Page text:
Eco Paints

Traditional household paints contain toxic chemicals that are released into the air for years after application, called Volatile Organic Compounds (VOCs).

Volatile organic compounds (VOCs) (1) are organic chemicals that have a high vapor pressure at ordinary room temperature. Their high vapor pressure results from a low boiling point, which causes large numbers of molecules to evaporate or sublimate from the liquid or solid form of the compound and enter the surrounding air. For example, formaldehyde, which evaporates from paint, has a boiling point of only –19 °C (–2 °F).

VOCs are numerous, varied, and ubiquitous. They include both human-made and naturally occurring chemical compounds. Most scents or odours are of VOCs. VOCs play an important role in communication between plants, and messages from plants to animals. Some VOCs are dangerous to human health or cause harm to the environment. Anthropogenic VOCs are regulated by law, especially indoors, where concentrations are the highest. Harmful VOCs typically are not acutely toxic, but have compounding long-term health effects. Because the concentrations are usually low and the symptoms slow to develop, research into VOCs and their effects is difficult.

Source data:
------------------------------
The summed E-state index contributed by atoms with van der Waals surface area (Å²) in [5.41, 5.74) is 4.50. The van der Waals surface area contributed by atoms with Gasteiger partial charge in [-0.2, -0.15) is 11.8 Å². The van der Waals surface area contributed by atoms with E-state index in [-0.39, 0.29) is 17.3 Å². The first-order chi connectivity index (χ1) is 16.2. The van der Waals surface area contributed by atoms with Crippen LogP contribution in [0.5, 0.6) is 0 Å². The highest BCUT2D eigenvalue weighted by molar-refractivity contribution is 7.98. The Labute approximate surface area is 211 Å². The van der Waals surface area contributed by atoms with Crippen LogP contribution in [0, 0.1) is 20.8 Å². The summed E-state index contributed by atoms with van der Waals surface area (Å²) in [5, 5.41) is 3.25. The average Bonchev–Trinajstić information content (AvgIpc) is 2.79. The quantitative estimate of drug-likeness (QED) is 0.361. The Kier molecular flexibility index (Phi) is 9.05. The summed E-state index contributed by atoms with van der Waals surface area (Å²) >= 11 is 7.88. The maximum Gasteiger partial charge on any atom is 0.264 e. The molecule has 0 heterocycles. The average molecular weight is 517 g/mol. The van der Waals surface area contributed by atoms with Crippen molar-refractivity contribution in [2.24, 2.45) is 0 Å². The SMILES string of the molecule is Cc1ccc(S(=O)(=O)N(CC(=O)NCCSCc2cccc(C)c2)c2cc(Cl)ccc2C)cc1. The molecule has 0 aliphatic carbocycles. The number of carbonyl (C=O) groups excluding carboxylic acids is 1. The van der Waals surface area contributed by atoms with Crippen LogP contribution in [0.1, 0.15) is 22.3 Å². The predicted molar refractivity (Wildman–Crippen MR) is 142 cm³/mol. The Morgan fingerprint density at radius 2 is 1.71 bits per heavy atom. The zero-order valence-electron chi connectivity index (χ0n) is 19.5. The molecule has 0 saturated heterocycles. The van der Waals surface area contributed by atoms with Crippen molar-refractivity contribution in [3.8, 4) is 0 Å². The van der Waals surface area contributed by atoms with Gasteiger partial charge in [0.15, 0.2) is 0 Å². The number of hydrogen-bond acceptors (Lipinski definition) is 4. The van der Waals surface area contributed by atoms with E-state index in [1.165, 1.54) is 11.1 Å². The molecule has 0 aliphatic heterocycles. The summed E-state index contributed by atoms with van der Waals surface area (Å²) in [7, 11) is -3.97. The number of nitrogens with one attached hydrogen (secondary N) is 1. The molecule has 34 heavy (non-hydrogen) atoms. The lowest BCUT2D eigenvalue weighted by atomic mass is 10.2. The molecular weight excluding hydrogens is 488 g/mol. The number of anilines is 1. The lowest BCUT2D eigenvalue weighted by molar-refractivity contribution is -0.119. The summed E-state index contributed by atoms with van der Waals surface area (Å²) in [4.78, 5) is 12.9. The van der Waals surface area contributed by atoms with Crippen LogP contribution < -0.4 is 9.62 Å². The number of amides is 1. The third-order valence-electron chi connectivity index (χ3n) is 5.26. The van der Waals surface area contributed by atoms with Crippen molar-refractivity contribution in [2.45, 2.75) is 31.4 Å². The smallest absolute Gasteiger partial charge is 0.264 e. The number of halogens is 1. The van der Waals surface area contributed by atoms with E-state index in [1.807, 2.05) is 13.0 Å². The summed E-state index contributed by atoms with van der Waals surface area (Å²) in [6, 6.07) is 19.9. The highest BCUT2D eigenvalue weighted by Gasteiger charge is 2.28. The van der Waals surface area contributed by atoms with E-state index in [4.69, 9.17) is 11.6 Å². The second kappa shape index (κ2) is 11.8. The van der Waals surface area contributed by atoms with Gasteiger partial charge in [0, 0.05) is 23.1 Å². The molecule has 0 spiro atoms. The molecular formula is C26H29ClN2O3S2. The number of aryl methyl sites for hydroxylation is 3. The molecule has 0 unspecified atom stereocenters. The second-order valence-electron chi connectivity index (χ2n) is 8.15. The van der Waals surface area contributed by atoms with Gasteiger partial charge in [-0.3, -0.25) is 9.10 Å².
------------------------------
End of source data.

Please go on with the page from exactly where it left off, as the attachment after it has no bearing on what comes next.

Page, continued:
So what to do, well you may check some companies that supply paints with low or no VOCs. One example among many is a company called “ecolour” and it is an Australian manufacturer who supplies climate friendly synthetic paint. For further information check http://www.ecolour.com.au/pages/about-us/

Eco System Health Indicators

Ecosystem health indicators assess how an ecosystem functions

Environmental indicators have been defined as physical, chemical, biological or socio-economic measures that best represent the key elements of a complex ecosystem or environmental issue. For an indicator to be effective it must provide a true measure of a component of the ecosystem

A great way to measure the health of our ecosystem is to monitor the health of our water ways and wetlands. When we think of wetlands we often think of the local swamp or low lying area near the coast, but wetlands are much more than that. Swamps, marshes, billabongs, lakes, salt marshes, mudflats, mangroves, coral reefs, fens and peat bogs are wetlands. We have great examples of that on the Fleurieu Peninsula including between Victor Harbor and Port Elliot.